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Little Countries, Big World: Gadling's pint-sized guide to the world's smallest countries
I'm not sure what it is about small countries that makes me so interested in them. Maybe it's the fact that they seem so manageable, so knowable. I could spend the next five years in, say, China, and still feel like I hadn't seen a fraction of what it has to offer. But in some of my favorite smaller countries-- Ecuador, Guatemala, the Czech Republic-- I've always felt like I have a fighting chance.
As for the countries below, the world's five smallest, you could get to know most of them pretty well in an afternoon. Here's a quick 'n dirty guide that proves that size, as the old adage goes, is not everything...
In a nutshell: The world's smallest sovereign state at just under two-tenths of a square mile, Vatican City is headquarters of the Catholic Church and home to the Pope. The Vatican, an enclave within the city of Rome, features the magnificent Sistine Chapel, famous for its Michelangelo-painted ceiling, as well as St. Peter's Basilica, the world's biggest Christian church.
Turn-ons: Carpenters from Nazareth, piety, extolling the Christian virtues of humility and simplicity in the midst of unparalleled opulence
Turn-offs: Prostitution, drugs, promiscuity, and just about anything else fun
Interesting factoid: The College of Cardinals has never made it to an NCAA Tournament.
In a nutshell: Sandwiched between France and the Mediterranean Sea, Monaco is one of the world's wealthier countries per capita, thanks in large part to its status as a tax haven. Monaco is also home to the Monte Carlo Casino, among the most famous in the world, although citizens of Monaco are not permitted to enter the casino's gaming areas.
Turn-ons: Grace Kelly, the American actress who famously became Princess Grace after marrying Rainier III, Prince of Monaco; gambling; lettin' it ride; pleading that Mama needs a new pair of shoes
Turn-offs: Giving people their space-- Monaco has the highest population density in the world.
Interesting factoid: Monaco's sovereignty was established by the Franco-Monegasque Treaty of 1861-- and I think we all remember where we were when that baby was signed!
In a nutshell: Nau-who? Chances are you've never even heard of tiny Nauru, an island nation of 10,000 in the South Pacific. Once one of the wealthiest countries per capita on Earth thanks to large phosphate deposits, Nauru's population has mostly been impoverished since the phosphate ran out in the early 1990s.
And there's no money from tourism either. Says Wikipedia: "Tourism is not a major contributor to the economy, because there is little to see or do here, the climate is very unpleasant, and there are few facilities for tourists." Other than that, I'm sure it'd make a fine place for a trip.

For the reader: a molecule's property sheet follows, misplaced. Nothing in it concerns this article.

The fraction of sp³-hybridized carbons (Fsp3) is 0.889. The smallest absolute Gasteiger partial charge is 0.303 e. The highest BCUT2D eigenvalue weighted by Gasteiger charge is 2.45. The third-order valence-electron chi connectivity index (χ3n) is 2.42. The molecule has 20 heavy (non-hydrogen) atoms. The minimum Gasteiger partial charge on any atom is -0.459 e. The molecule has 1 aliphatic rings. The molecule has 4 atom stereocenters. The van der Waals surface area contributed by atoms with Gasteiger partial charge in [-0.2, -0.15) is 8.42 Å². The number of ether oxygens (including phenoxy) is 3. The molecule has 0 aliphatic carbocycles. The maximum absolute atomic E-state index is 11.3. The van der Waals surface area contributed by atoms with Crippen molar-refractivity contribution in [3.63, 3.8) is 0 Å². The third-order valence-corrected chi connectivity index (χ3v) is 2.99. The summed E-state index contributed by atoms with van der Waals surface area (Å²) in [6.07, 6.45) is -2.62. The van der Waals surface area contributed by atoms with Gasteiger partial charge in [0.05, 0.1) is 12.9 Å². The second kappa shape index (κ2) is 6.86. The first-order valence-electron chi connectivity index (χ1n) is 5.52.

Turn-ons: Suckling at nearby Australia's teat for millions of dollars in foreign aid, unemployment levels over 90%, accepting Australia's asylum-seeking rejects
Turn-offs: Skinny people-- Nauru has one of the world's highest obesity rates
Interesting factoid: President of Nauru from 2003 to 2007, Ludwig Scotty might have one of the coolest names of any president ever.
In a nutshell: A group of Polynesian islands in the South Pacific, Tuvalu consists of about 10 square miles upon which 12,000 mostly impoverished people roam. Tuvalu is perhaps best-known for its internet domain suffix ".tv" which it leased to a company for a cool $50 million back in 2000. Tuvalu is also one of the countries most concerned about global warming-- and for good reason. It's highest point is only 15 feet above sea level.
Turn-ons: Naming its nine islands hard-to-pronounce things like Niulakita, Nukufetau, and Nukulaelae; thanking New Zealand for agreeing to take in Tuvalu's residents if rising sea levels swallow the country whole
Interesting factoid: Want a rare passport stamp? Go to Tuvalu, where only about 100 tourists visit every year.
In a nutshell: The Most Serene Republic of San Marino, as the country so humbly calls itself, is one of Europe's lesser-known nations, but it's actually the world's oldest republic, dating from the 4th century. An enclave of Italy, San Marino is located on Mt. Titano in the Apennines mountain range. Though the tiny city-state does not have an airport, San Marino manages to welcome over three million tourists per year.
Turn-ons: Hanging out with fellow micro-states Liechtenstein and Andorra, relying on Italy for national defense
Turn-offs: Olympic medals
Interesting factoid: National Geographic points out that San Marino prides itself on its finely minted coins and postage stamps, which, when you think about it, is actually rather depressing.